If the writing task is being assigned to you – in a work or school setting, perhaps – you’ll likely have the summary’s length defined for you. If not, there are a couple of factors to consider when deciding how long the summary should be. What is the goal of your communication? If the goal is just to present a summary, then you can use whatever space you need.

If, however, the summary is only a piece of the puzzle, you will want to be careful not to overdo the length. For example, if you are writing a book review, only part of the review summarizes the book. The other, and arguably more important, part of the review is the evaluation. Your judgment about the book, what you thought of it and why, is what readers are primarily looking for when they read your review.

Accuracy: summaries should provide a clear and precise picture of the material, shorter length notwithstanding. In order to do this, you as the summary writer must understand the material thoroughly, and you must convey your understanding so that the reader gets an accurate picture as well.

This can be a lot harder than it sounds. As you know, there are many ways for you as the writer to put yourself in the reader’s shoes. If the writing is less than clear, the reader may misunderstand. But when you summarize a written piece, you’re a reader first. As a reader, you may misunderstand the writer’s point if the writer hasn’t made it clear.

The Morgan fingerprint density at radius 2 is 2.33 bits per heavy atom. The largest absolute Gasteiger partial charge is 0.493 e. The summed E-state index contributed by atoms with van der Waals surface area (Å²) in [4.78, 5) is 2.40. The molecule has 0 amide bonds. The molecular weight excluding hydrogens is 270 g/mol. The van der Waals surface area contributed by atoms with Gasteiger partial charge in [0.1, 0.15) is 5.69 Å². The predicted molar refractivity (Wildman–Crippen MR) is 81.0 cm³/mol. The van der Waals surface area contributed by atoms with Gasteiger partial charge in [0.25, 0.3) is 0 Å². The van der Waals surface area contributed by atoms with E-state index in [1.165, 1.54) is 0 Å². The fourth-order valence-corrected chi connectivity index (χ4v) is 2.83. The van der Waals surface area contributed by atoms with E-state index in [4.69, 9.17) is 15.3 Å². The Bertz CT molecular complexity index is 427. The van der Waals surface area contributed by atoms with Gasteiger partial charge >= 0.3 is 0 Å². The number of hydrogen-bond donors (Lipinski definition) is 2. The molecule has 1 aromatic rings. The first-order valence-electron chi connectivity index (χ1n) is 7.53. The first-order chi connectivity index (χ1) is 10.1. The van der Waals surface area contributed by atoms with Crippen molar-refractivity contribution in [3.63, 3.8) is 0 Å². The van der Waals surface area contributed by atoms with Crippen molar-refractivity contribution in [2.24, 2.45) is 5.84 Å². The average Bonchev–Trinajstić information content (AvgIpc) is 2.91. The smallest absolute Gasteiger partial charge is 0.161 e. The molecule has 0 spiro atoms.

Objectivity: summaries should only contain the original author’s viewpoint, not your own. You are reporting, not editorializing. Even a seemingly innocuous statement like “Smith helpfully points out that…” is subjective. You are not just presenting Smith’s point; you are also expressing your opinion that Smith’s point is helpful.

Becoming aware of distinctions like these will add power and purpose to your summary.

Underused summary writing tools: critical reading, methodical thinking